Mutations in the SARS-CoV-2 genome could confer resistance to pre-existing antibodies and/or increased transmissibility. The recently emerged Omicron subvariants exhibit a strong tendency for immune evasion, suggesting adaptive evolution. However, because previous studies have been limited to specific lineages or subsets of mutations, the overall evolutionary trajectory of SARS-CoV-2 and the underlying driving forces are still not fully understood. Here we analysed all open-access SARS-CoV-2 genomes (up to November 2022) and correlated the mutation incidence and fitness changes with the impacts of mutations on immune evasion and ACE2 binding affinity. Our results show that the Omicron lineage had an accelerated mutation rate in the RBD region, while the mutation incidence in other genomic regions did not change dramatically over time. Mutations in the RBD region exhibited a lineage-specific pattern and tended to become more aggregated over time, and the mutation incidence was positively correlated with the strength of antibody pressure. Additionally, mutation incidence was positively correlated with changes in ACE2 binding affinity, but with a lower correlation coefficient than with immune evasion. In contrast, the effect of mutations on fitness was more closely correlated with changes in ACE2 binding affinity than with immune evasion. Our findings suggest that immune evasion and ACE2 binding affinity play significant and diverse roles in the evolution of SARS-CoV-2.
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We thank all the scientists around the globe for performing SARS-CoV-2 sequencing and surveillance analysis. This study was funded by the National Natural Science Foundation of China (grant no. 82161148009 to M.L.), the Strategic Priority Research Program of the Chinese Academy of Sciences (grant no. XDB38030400 to M.L.) and the Key Collaborative Research Program of the Alliance of International Science Organizations (grant no. ANSO-CR-KP-2022-09 to M.L.).
The authors declare no competing interests.
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a) The correlation between nonsynonymous mutation count and collection date. Two hundred sequences were randomly selected from each month based on the collection date. The segmented regression line was fitted using automatic piecewise linear regression, and the mutation rate was estimated as the slope of the regression line. We conducted 100 samplings and added the resulting median and standard deviation of the estimated mutation rate on top of the regression line. T1 represents Dec 24, 2019, which is the collection date of the first open-access SARS-CoV-2 sequence. b) The correlation between nonsynonymous mutation count and collection date for major lineages. c) The correlation between synonymous mutation count and collection date. D) The correlation between synonymous mutation count and collection date for major lineages.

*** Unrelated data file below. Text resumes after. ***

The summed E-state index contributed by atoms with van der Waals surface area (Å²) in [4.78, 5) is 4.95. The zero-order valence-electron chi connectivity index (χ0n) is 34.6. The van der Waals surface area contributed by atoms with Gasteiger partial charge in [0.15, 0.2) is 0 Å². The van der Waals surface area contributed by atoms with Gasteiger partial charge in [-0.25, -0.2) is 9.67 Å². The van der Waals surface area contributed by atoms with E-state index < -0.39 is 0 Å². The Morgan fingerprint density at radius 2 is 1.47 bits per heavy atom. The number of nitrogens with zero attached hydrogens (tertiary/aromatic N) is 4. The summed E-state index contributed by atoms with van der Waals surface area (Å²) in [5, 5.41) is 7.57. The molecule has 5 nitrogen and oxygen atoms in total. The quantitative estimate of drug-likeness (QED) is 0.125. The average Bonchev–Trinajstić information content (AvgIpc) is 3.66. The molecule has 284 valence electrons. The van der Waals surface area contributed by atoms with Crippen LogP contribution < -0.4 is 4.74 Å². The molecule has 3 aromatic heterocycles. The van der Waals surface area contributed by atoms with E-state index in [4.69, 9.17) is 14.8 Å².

The color denoted the ratio of the mutation’s frequency to the frequency of all mutations in the particular lineage. The top five mutations occurring most frequently in each lineage are shown, while the sites with just one high-frequency mutation were excluded. The mutations that had been fixed in the lineage were labeled in grey. The antibody epitope groups that were evaded by the mutation in the right panel are labeled in the left panel.
The ‘Top 5’ denotes the top five most frequent mutations observed in at least one lineage while ‘Other’ denotes the rest mutations. The unadjusted p-values were obtained from the two-sided Fisher’s exact test.
Extended Data Fig. 4 The correlation between the mutation incidence and immune escape score and ACE2 binding score at the individual mutation level in the SARS-CoV-2 RBD region.
Each dot in the plot represents an individual mutation. The Pearson correlation coefficient and two-sided unadjusted p-value are shown in each plot. The shading represents the 99% confidence interval.
Extended Data Fig. 5 The comparison of early-stage mutations and later-stage mutations in the SARS-CoV-2 RBD region in B and BA.2 lineages.
The early-stage mutations (Early, n=66 for B and n=34 for BA.2) were those identified in sequences collected at the first quartile of the time distribution of all mutations (the threshold for B macro-lineages: Oct 31, 2020; BA.2 lineage: May 12, 2022) and other mutations were defined as later-stage mutations (Later, n=66 for B and n=37 for BA.2). B lineage includes all its sub-lineages except the Omicron lineage. The upper part figures show the ACE2 binding score and immune escape score for different mutation types, while the bottom part figures show the proportion of ACE2 binding-enhancing and immune escape mutations for different mutation types. Random shows the background distribution of the metrics for different mutation types. The centre line denotes the median value, the black cross represents the mean value, the box represents the interquartile range (IQR), the whiskers extend to the furthest data point in each wing that is within 1.5 times the IQR value, and points represent outliers. The unadjusted p-value was obtained from the two-sided Wilcoxon test.
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Ma, W., Fu, H., Jian, F. et al. Immune evasion and ACE2 binding affinity contribute to SARS-CoV-2 evolution. Nat Ecol Evol 7, 1457–1466 (2023). https://doi.org/10.1038/s41559-023-02123-8
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